Whichever style you choose, your glassware has to be sparklingly clean. This avoids contamination with cleaning products and removes dish soap residue, which can knock out your beer’s foamy head.

If you don’t have a dishwasher, you can do this by giving your glasses an extra rinse in hot water after washing them, and then drying with a cotton tea towel.

All that’s left now is for you to enjoy your beer!

Glassware

Glassware is the catch-all term for the glasses you use to drink beer from. Bombshell alert: you don’t need to have loads of types of glassware in your home to enjoy great beer.

Some people really enjoy collecting glassware, and that’s cool! But for a lot of people, having one or two styles suits the job just fine. We recommend having your favourite style of pint glass to hand (perhaps one from a CAMRA beer festival?) and a smaller stemmed glass for beers you’d like to keep away from the warming effects of your hands once you’ve brought it to the right temperature.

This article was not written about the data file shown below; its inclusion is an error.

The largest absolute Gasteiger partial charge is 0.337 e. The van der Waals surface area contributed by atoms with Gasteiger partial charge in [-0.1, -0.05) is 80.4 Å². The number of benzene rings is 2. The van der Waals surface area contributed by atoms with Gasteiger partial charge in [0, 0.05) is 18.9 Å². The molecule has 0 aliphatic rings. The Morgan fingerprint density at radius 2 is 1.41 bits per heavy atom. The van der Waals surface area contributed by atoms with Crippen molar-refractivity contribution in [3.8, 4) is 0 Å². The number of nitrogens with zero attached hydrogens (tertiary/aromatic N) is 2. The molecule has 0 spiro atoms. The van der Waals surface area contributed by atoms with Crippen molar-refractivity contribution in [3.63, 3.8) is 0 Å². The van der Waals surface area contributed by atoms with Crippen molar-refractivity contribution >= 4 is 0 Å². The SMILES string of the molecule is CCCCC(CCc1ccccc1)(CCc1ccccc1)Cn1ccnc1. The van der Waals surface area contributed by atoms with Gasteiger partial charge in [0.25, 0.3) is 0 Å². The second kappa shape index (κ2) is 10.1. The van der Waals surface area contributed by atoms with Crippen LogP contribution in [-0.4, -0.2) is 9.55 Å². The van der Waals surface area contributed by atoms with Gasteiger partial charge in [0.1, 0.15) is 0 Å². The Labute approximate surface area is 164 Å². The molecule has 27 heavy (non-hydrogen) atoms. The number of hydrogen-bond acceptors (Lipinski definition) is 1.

If you want to get nerdy, the shape of a glass has been proven to enhance or minimise the aromas within.

Bowl shaped glassware such as snifters are great for richly aromatic beers like Barley Wine, Stouts and Porters, and Teku glasses and rounded Tumbler shapes are great for hoppy IPAs and Pale Ales.

Whichever style you choose, your glassware has to be sparklingly clean. This avoids contamination with cleaning products and removes dish soap residue, which can knock out your beer’s foamy head.

If you don’t have a dishwasher, you can do this by giving your glasses an extra rinse in hot water after washing them, and then drying with a cotton tea towel.

All that’s left now is for you to enjoy your beer!